This week's Weekly Debrief covers several interesting topics, including CISA/NCSC's joint cyber threat update, Zoom's cybersecurity practices, cyberattacks increasing amid COVID-19, law firm data security, and State's looking to CCPA for how to handle data privacy legislation.
"A growing number of cyber criminals and other malicious groups online are exploiting the COVID-19 outbreak for their own personal gain, security officials in the UK and USA have revealed. A joint advisory published today (April 8, 2020) by the UK’s National Cyber Security Centre (NCSC) and US Department of Homeland Security (DHS) Cybersecurity and Infrastructure Security Agency (CISA) shows that cyber criminals and advanced persistent threat (APT) groups are targeting individuals and organizations with a range of ransomware and malware."
"Over the past few weeks, the use of Zoom video conferencing software has exploded ever since it emerged the platform of choice to host everything from cabinet meetings to yoga classes amidst the ongoing coronavirus outbreak and work from home became the new normal. The app has skyrocketed to 200 million daily users from an average of 10 million in December — along with a 535 percent increase in daily traffic to its download page in the last month — but it's also seen a massive uptick in Zoom's problems, all of which stem from sloppy design practices and security implementations."
"As the coronavirus pandemic continues to worsen, remote-collaboration platforms – now fixtures in many workers’ “new normal” – are facing more scrutiny. Popular video-conferencing app Zoom may currently be in the cybersecurity hot seat, but other collaboration tools, such as Slack, Trello, WebEx and Microsoft Teams, are certainly not immune from cybercriminal attention."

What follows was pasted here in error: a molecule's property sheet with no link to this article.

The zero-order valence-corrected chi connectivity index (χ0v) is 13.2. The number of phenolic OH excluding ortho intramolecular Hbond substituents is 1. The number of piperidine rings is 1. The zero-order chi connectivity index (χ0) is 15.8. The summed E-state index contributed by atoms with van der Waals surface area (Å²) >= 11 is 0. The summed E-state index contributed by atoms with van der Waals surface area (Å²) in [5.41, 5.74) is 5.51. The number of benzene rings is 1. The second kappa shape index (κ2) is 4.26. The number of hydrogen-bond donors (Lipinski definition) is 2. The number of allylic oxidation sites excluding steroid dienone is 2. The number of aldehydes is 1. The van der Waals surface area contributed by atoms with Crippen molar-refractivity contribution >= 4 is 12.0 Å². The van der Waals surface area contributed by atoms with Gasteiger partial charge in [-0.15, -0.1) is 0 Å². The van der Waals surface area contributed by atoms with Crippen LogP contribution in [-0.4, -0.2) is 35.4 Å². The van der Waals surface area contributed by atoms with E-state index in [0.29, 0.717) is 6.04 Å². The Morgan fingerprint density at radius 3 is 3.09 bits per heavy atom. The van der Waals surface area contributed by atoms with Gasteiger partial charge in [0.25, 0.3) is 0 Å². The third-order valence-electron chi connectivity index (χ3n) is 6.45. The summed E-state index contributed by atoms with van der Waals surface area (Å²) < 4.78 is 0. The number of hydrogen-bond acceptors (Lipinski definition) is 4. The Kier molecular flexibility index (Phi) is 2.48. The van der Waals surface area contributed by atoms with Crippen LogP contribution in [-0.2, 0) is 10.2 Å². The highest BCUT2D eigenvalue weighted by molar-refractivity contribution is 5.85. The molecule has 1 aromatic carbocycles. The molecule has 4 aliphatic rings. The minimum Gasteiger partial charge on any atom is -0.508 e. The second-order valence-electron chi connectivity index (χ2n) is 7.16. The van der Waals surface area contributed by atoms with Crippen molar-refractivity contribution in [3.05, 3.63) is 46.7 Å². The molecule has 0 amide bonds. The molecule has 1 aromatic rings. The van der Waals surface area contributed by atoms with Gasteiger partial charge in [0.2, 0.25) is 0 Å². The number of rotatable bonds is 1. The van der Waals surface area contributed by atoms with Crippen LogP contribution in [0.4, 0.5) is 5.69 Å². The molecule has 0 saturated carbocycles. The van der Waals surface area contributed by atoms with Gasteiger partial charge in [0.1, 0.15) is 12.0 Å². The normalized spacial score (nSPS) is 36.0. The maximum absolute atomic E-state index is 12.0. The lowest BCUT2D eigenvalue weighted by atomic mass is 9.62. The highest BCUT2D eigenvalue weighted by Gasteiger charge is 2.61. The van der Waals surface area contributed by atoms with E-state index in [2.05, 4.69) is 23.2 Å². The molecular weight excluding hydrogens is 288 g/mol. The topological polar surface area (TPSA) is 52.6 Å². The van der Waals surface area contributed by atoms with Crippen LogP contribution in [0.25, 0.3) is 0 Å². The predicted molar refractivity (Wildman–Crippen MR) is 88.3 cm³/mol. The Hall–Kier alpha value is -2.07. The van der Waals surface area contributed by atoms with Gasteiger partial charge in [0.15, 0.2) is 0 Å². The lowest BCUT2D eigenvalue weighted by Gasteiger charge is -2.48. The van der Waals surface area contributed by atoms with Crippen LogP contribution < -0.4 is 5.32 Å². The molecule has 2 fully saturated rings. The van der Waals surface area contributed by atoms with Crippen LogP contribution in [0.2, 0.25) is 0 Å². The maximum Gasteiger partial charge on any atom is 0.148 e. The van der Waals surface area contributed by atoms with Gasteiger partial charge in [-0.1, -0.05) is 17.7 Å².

"An inter-governmental law enforcement organization, INTERPOL, the International Criminal Police Organization, has cautioned that it has detected a significant increase in cyber-attacks against hospitals around the world that are engaged in the COVID-19 response. Attacks that could 'directly lead to deaths.'"
"The new coronavirus has forced many state legislatures to suspend their sessions or shift focus away from anticipated data privacy legislation. 'There was a significant tide of activity in many states,' Glenn Brown, of counsel at Squire Patton Boggs in Atlanta, said. New Jersey, for example, has the New Jersey Disclosure and Accountability Transparency Act floating through the Legislature, which would require a business to get consent from consumers before selling their personal data."
"In the wake of increased and intensified data breaches, legislators are moving to protect their constituents. On June 28, 2018, California passed the most comprehensive consumer privacy law in the United States today, the California Consumer Privacy Act of 2018 (CCPA)."